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One effective way of fighting the diabetes epidemic is legislation, such as regulating how transparent companies must be about the sugar they add to foods, and designing tax structures to make healthy food cheaper than unhealthy food. This page highlights some of the most impactful legislation regarding food and public health in recent times. 

Nutrition Labels

In 2016, the Food and Drug Administration (FDA) updated its food nutrition labeling requirements in response to scientific studies proving the correlation between diet and certain diseases, including diabetes. The new labels are clearer, making it easier for people to make informed decisions. Food manufacturers now also have to disclose–in addition to the amount of sugar in a product–how much of that sugar was added, as well as what percentage of the recommended daily allowance. Large manufacturers were required to update their labels by January 1, 2020; small manufacturers were required to update their labels by January 1, 2021.

diabeaters nutrition label

Food Deserts

Most recently, in February of 2021, Senators Mark R. Warner (VA),Jerry Moran (KS), Bob Casey (PA), and Shelley Moore Capito (WV), introduced the Healthy Food Access for All Americans (HFAAA) Act. It proposes to address food deserts by offering grants and tax breaks to companies that build or refurbish grocery stores, farmers markets and food banks in areas that lack them. The bill text states:  


“Currently, an estimated 39 million Americans live in what the United States Department of Agriculture (USDA) classifies as a food desert – not living within a mile of a grocery store in urban communities or 10 miles of a grocery store in rural areas. The lack of healthy food options has devastating effects on the health of communities, leading to higher incidence of obesity, diabetes, and heart disease.” 

Sugar Taxes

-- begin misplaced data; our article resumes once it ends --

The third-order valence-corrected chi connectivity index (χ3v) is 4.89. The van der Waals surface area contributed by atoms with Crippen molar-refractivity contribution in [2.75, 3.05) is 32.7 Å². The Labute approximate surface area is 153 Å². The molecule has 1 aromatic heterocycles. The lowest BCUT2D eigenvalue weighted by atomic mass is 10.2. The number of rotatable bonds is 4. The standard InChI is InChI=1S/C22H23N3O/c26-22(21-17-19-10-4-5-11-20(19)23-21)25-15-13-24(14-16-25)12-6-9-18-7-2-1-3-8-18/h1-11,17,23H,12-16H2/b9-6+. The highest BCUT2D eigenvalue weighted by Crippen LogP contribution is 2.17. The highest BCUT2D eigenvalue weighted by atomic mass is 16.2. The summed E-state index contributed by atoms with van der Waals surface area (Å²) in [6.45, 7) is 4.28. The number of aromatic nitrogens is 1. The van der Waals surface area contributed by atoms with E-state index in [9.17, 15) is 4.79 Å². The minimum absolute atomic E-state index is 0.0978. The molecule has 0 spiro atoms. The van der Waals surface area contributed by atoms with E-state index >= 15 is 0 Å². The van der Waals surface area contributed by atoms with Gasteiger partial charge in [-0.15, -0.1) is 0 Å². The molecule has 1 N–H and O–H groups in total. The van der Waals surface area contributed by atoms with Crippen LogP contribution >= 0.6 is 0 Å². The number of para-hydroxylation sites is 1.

Candy, confectionery, and sodas are taxed in many states. A 2019 study suggests that these taxes do serve their purpose in lowering the amount of sales of these products. However, as prices rise for sugary foods, new problems emerge. Firstly, taxing the products themselves rather than the companies who make them does not provide any incentive for the companies to adjust their formulas, and instead burdens consumers with the extra cost. Secondly, raising the prices of sugary products does nothing to decrease the price of healthy foods. This leads to all food being more expensive and inaccessible, which unfairly affects people on low incomes. 

Subsidizing and providing tax breaks to farmers and whole food sellers–rather than or in addition to taxing sugar–would be more effective and equitable. 

diabeaters candy
diabeaters advertising photo
diabeaters advertising photo
diabeaters advertising photo
diabeaters advertising photo


Many products with added sugar do not clearly state that they have added sugar, meaning consumers cannot make properly informed decisions. Some sugary products even advertise themselves as “healthy” foods, such as Vitamin Water (made by Coca Cola) or many cereal/granola bars


Many sugary food products advertise in a way that might be considered unethical. For example, many are marketed towards children, who do not understand the health implications or risks of addiction. Think back to when you were a child. How many of your favorite breakfast cereals had cartoon characters and games on the boxes? Celebrities have endorsed McDonalds, Pepsi and Coca Cola. “Happy Meals” come with a free toy. Chuck E Cheese is famous for children’s parties. Chocolates and candy are branded with Disney and Pixar characters. Even the fact that candy is sold out checkouts, where children are often bored waiting for their parents to checkout, is intentional. 


In 2011, the FTC released a set of “proposed voluntary standards” for advertising food to children. The guidelines suggest that foods advertised to children should “promote health.” Unfortunately, since then there has been no further update and no enforcement. According to a 2013 study, nearly $2 billion each year is spent on marketing food products to children as young as 2 years old, and 84 percent were for foods high in saturated fat, trans fats, sugars, and/or sodium. More recently, a 2019 study showed that advertising had a significant impact on childrens’ attitudes toward foods. 


Recently, the UK implemented a 9pm watershed on all commercials advertising unhealthy food or drink, in an effort to prevent children from being drawn towards these products, and discourage companies from investing in ads targeted to children or unhealthy food products. The US needs to promote the advertisement of healthy foods, and simultaneously regulate or outright ban the targeting of these severely unhealthy foods towards children. This could include a watershed like the UK’s, or stopping cartoon characters or celebrities featuring in ads or packaging for foods deemed unhealthy. 

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